But, I can understand how some people are willing to do it. Perhaps they have far more time than money, or they do it for the thrill of it, or bragging rights to be able to say "I fit 1000 movies in the space of 100!" I get it. I certainly spend far more time than I care to admit on my home theater hobby, but that's what makes it a hobby. I enjoy doing it.

My point is, there's no purpose in arguing about whether recompressing is right or wrong. To each his own.

I never said compressing is for everyone. It works for me because My cost for storage is slightly higher due to hardware raid card. Also I have dedicated computers at work for encoding. Seriously it takes a whole 10-15 mi for setup, the rest is wait time. It isn't like I'm sitting there waiting the whole time for it to finish I have other movies I've already finished to watch.
post #2835 of 5693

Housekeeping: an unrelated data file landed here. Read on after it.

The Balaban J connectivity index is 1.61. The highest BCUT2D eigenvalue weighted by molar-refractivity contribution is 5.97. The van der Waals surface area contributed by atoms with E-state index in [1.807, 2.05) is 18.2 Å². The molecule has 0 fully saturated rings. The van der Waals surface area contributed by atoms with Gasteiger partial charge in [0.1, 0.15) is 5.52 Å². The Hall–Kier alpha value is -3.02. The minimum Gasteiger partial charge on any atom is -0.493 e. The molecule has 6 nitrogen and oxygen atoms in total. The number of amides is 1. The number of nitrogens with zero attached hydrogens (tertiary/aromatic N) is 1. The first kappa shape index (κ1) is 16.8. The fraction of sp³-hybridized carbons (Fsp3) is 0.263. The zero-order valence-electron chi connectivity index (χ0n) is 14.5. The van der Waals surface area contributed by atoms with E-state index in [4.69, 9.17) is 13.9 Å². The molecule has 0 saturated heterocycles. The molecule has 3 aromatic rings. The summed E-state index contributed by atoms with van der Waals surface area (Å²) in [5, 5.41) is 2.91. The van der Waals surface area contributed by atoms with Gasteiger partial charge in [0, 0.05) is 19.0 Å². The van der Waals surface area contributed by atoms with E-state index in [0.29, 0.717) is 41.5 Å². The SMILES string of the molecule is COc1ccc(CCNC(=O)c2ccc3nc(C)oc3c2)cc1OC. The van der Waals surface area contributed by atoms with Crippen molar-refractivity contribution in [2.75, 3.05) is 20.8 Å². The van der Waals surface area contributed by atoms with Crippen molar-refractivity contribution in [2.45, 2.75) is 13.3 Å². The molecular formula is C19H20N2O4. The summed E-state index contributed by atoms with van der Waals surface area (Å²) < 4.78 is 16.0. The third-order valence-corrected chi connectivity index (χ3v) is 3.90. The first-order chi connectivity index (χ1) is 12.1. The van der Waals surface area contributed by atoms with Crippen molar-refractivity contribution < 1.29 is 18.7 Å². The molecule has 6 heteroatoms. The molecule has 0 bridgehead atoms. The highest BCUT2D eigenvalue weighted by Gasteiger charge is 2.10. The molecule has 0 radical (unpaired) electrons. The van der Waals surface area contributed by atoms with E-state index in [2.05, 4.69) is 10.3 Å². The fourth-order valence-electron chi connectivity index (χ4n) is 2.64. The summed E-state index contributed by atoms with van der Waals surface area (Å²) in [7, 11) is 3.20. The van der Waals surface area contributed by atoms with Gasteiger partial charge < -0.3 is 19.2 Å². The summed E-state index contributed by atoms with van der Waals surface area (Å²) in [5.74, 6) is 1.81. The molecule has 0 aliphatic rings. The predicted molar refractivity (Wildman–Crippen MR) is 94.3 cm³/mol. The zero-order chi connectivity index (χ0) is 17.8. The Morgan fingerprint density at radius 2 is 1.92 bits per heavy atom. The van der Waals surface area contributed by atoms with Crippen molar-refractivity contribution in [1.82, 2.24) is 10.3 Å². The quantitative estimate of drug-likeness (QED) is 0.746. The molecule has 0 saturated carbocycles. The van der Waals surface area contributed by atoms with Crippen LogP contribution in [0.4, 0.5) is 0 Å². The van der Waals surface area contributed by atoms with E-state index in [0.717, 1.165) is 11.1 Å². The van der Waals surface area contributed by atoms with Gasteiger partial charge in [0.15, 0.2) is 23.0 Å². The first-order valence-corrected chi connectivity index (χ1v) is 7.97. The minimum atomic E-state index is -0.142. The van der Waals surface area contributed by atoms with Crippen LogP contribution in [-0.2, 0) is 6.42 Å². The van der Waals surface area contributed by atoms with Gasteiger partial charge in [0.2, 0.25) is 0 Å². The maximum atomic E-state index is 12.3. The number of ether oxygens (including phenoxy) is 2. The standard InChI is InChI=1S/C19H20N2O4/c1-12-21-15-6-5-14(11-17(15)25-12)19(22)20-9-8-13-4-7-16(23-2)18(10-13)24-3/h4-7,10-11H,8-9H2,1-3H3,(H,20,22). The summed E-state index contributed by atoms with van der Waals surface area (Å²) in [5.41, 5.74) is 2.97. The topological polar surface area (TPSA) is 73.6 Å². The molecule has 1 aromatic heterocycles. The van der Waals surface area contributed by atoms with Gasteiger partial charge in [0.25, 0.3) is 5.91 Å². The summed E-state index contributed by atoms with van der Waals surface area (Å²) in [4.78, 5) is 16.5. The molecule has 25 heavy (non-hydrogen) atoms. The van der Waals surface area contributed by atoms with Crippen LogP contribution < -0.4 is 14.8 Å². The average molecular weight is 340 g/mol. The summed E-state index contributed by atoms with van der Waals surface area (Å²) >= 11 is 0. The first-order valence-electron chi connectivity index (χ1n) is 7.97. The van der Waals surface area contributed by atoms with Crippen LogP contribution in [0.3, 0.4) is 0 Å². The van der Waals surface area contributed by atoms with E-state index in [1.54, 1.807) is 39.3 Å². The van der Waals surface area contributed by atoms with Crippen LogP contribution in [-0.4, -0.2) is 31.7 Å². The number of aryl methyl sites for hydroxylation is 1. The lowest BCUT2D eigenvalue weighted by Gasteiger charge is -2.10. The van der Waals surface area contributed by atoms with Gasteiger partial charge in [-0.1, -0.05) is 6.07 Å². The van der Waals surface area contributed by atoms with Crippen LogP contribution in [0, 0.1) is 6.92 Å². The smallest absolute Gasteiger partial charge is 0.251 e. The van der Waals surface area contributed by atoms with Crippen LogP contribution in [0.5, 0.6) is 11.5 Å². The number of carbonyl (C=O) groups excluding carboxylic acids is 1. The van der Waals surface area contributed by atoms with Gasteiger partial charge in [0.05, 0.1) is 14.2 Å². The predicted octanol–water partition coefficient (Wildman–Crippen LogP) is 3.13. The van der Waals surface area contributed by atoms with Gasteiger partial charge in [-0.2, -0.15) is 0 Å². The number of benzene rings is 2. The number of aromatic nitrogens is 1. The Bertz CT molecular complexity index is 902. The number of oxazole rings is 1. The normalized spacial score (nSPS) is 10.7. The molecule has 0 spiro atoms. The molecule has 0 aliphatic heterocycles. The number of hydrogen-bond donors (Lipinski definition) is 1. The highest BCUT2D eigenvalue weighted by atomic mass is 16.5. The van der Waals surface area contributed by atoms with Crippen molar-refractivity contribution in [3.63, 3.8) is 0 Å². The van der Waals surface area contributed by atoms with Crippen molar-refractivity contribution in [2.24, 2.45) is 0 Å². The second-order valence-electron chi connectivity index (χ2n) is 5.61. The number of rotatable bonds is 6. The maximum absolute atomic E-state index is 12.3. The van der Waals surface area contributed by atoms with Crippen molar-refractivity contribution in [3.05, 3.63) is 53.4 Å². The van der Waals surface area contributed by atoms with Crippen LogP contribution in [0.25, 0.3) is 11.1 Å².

Quote:
Originally Posted by DotJun View Post

You asked about "playing" bluray from the server. The question was about whether having a faster drive is beneficial.

My answer is no. Not for "playing" because bluray burst speed is 50Mbps or to be exact 54Mbps.

So yes it is beneficial for transferring stuff to and from your drive but no not for playing.

Ah yes, thank you. I was not thinking about the task of building and maintaining a library.

Jeff
post #2836 of 5693
Quote:
Originally Posted by pepar View Post

Quote:
Originally Posted by DotJun View Post

You asked about "playing" bluray from the server. The question was about whether having a faster drive is beneficial.

My answer is no. Not for "playing" because bluray burst speed is 50Mbps or to be exact 54Mbps.

So yes it is beneficial for transferring stuff to and from your drive but no not for playing.